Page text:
The following article features coverage from the American Society of Hematology 2019 meeting. Click here to read more of Cancer Therapy Advisor‘s conference coverage.

The second-generation Bruton tyrosine kinase inhibitor tirabrutinib (ONO/GS-4059) showed promising efficacy in patients with treatment-naive (TN) or relapsed/refractory (RR) Waldenström macroglobulinemia (WM), according to early findings from a prospective, multicenter phase 2 study presented at the 61st American Society of Hematology (ASH) Annual Meeting and Exposition in Orlando, Florida.

“Although the follow-up time was relatively short, the results of this phase 2 study showed that tirabrutinib monotherapy is a highly effective treatment option for patients with TN and R/R WM, with a manageable safety profile,” reported lead author Wataru Munakata, MD, PhD, of the National Cancer Center Hospital in Tokyo, Japan, and coauthors, in the study abstract.

Twenty-seven patients (18 with TN and 9 with RR WM) with serum IgM of 500 mg/dL or higher, Eastern Cooperative Oncology Group (ECOG) performance status of at least 1, and normal end-organ function were enrolled in the study and administered tirabrutinib (480 mg once daily).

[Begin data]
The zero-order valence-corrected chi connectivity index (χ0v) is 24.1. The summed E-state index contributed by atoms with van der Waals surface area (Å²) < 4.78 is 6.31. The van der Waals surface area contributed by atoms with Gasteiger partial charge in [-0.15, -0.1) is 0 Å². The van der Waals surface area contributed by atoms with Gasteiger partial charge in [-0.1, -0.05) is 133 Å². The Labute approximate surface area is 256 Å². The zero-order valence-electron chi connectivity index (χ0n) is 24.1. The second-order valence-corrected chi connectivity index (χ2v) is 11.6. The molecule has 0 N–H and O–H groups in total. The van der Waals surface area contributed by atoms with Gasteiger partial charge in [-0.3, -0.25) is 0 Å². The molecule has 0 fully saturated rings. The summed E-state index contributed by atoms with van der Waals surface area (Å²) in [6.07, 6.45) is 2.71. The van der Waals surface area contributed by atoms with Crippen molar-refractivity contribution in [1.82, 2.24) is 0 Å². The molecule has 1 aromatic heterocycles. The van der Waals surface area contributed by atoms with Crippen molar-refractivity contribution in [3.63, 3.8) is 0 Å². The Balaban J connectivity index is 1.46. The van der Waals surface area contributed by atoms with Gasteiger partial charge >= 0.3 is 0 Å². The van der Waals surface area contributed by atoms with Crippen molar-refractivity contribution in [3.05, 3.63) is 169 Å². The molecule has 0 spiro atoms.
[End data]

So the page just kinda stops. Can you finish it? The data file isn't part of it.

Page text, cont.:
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At a median follow-up of 6.49 months, the independent review committee-assessed major response rate (IRC MRR, ≥ partial response [PR]) was 72.2% in patients with TN WM and 88.9% among patients with R/R WM, the researchers reported. IRC overall response rate (ORR) was 94.4% and 100% among patients with TN and R/R WM, respectively.


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“The most common adverse events (AEs) at any grade were rash (44%), neutropenia (25.9%), and leukopenia (22.2%), of which most were grade 1 or 2,” the authors reported. Grade 3 of higher AEs were neutropenia (11.1%), leukopenia, lymphopenia (11.1%), atypical mycobacterial infection (7.4%), rash erythmatous, hegmatogenous retinal detatchment, erythema multiforme, and type 2 diabetes mellitus (all in 3.7%).

There were grade 4 instances of lymphopenia and neutropenia, but no grade 5 AEs or patient deaths. The severe AEs — transient ischemic attack (3.7% and rhegmatogenous retinal detachment (3.7%) were determined to be unrelated to treatment with tirabrutinib.

One patient discontinued tirabrutinib because of an atypical mycobacterial infection, and drug-related bleeding events happened in 3 patients (including 2 instances of epistaxis and 1 instance of mouth hemorrhage). Importantly, there was no drug-related atrial fibrillation observed.

Disclosure: Some of the authors disclosed financial relationships with the pharmaceutical industry. For a full list of disclosures, please refer to the original abstract.

Read more of Cancer Therapy Advisor‘s coverage of ASH’s annual meeting by visiting the conference page.

Reference

Munakata W, Sekiguchi N, Shinya R, et al. Phase 2 Study of Tirabrutinib (ONO/GS-4059), a Second-Generation Bruton’s Tyrosine Kinase Inhibitor, Monotherapy in Patients with Treatment-Naïve or Relapsed/Refractory Waldenström Macroglobulinemia. Presentation at: 2019 American Society of Hematology 61st Annual Meeting & Exposition; December 7-10; Orlando, Florida. Abstract 345.